Before he arrives, Claudia and Frieda listen to their mother gossip with her friends about Miss Delia, the woman who Mr. The three girls are outside when Pecola realizes she is bleeding between her legs. Just as their family name is ironic they do the opposite of their name , the few household objects they do possess—a ripped couch, a cold stove—are symbolic of suffering and degradation rather than of home. How is Pecola regarded at school? The absence of love is an important theme of the novel. She has always encouraged her son to play with white children. We also learn that after the first time, Pecola told Mrs. Though bought new, the couch has a split down the middle, and the store refuses to take it back.
Pecola is obviously unloved, as indicated by her question at the end of the section. The MacTeers have their own small house, and the family is poor but loving. MacTeer as women, whereas Claudia and Frieda are still girls. She leads the girls inside, and takes Pecola to the bathroom to talk with her and help her to get cleaned up. MacTeer figures out what has happened.
Summary and Analysis of Spring First-person narrative by Claudia MacTeer. Pecola asks how to go about getting love. She asks what she has to do to have one, and Frieda tells her that somebody has to love her. Morrison also manages to humanize Marie the Maginot Line without sugar-coating her. MacTeer and sitting bored on the steps when Pecola begins bleeding from between her legs. Henry comes to stay with them that August.
There is also a second addition to the MacTeer household, Pecola Breedlove. The space is cold and alien: there are no fond memories connected to its physical parts. Henry nibbling on the fingers of China and the Maginot Line Marie. Not only does she destroy the Caucasian dolls given to her as presents, but she also fantasizes about attacking living white girls. This section contains 925 words approx. The description shifts quickly from the general to the specific, focusing on a woman named Geraldine.
The second time the same story appears without any punctuation or capitalization, but with a space between each of the words. The fact that he couldn't return the couch constantly reminds Cholly of his own powerlessness as a black man. Her father has impregnated her, twisting the normal growth of the family tree back on itself. The house is pretty, the mother is gracious, the father big, strong, and kind: the story stands in sharp contrast to Pecola's life. The house is ugly and dilapidated, actually designed to be a store, and it passed through many hands after the Breedloves gypsies, real estate office, Hungarian baker, pizza parlor , before the building was finally abandoned.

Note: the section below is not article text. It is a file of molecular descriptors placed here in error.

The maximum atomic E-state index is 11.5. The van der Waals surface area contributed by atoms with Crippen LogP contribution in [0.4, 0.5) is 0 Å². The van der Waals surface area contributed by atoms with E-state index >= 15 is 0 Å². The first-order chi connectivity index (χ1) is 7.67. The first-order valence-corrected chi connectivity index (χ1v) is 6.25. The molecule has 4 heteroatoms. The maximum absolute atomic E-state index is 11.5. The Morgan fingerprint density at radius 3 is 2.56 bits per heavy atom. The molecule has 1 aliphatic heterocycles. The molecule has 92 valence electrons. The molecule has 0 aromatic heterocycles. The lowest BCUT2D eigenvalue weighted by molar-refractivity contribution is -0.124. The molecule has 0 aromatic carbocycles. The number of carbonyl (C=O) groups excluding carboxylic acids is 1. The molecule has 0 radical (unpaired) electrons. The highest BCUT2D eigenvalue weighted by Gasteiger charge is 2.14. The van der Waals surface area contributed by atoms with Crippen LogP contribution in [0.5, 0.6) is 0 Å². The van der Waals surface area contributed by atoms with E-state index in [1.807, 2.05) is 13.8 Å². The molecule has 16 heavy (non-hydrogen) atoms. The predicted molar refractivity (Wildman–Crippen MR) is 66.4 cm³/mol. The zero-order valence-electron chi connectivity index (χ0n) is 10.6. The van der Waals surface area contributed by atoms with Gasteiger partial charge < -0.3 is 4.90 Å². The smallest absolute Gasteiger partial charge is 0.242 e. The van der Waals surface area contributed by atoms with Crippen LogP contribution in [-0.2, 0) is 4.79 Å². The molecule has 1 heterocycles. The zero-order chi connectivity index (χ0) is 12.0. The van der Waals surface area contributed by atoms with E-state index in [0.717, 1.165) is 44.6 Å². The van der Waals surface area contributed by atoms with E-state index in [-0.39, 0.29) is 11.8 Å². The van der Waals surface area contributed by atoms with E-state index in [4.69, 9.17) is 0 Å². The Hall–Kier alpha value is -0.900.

The coal stove seems to have a mind of its own; its heat is unpredictable. That night, while the girls lie in bed, Pecola is awestruck because she has been told that the bleeding means she is now able to have a baby. Pecola is about to use a wagon to bring the wash back to the Breedlove storefront, and Mrs. Frieda sends Claudia inside to get a glass of water to clean the blood from the steps. Pecola is obviously unloved, as indicated by her question at the end of the section.
Claudia and Frieda feel terrible sorrow for Pecola, all the more so because no one else does. Pecola asks Frieda if her menstruation means she can have a baby now. She recalls getting a white doll for Christmas one year and resenting it. The narrator says that it was as if some mysterious master had given them a cloak of ugliness and they had all accepted. Her mother scolds her harshly and complains about having to clean up her vomit, but at the same time makes sure that Claudia is in bed, gives Claudia medicine, and checks up on her throughout the night. Junior comes back in because he can no longer hear Pecola crying.
She finishes with the image of the barren soil and the impossibility of growth. Geraldine and her family have fully internalized the white standard of beauty, and live their lives aspiring for bourgeois respectability. By making the penny disappear, Mr. This process depicts the way black hatred of white cultural oppression and beauty standards can result in black obsession with white culture. She becomes sole breadwinner while Sammy and Pecola are still young. When the little white girl asks Mrs.
The narrator begins moving back in time, explaining that the storefront was once a pizza shop where teenage boys used to hang out and smoke cigarettes. She buys Mary Jane candies from a white shopkeeper who has little patience and less affection for her, and the mechanics of the gaze in this passage are very important for understanding the novel. MacTeer sees the pad, and allows the girls a moment to explain that they were trying to help Pecola, she feels sorry for what she's done. When her own body begins to change, she can only fear it. Henry arrives, the girls are not introduced to him, but pointed out by their mother along with the furniture and rooms of the house. Second, her dissection of the dolls is strangely scientific.
Claudia naïvely assumes that the beauty others see in the doll must inhere physically inside it, and so she takes apart the doll to search for its beauty. Once Claudia's desire to destroy the dolls results in the urge to harm white girls, she feels immense guilt. She does nothing, but instead has things happen to her. This makes the contrast between the idealized world of the Dick and Jane story and Pecola's life explicit and readily apparent. Pecola, however, who has been called ugly so many times — even by her own family — cannot.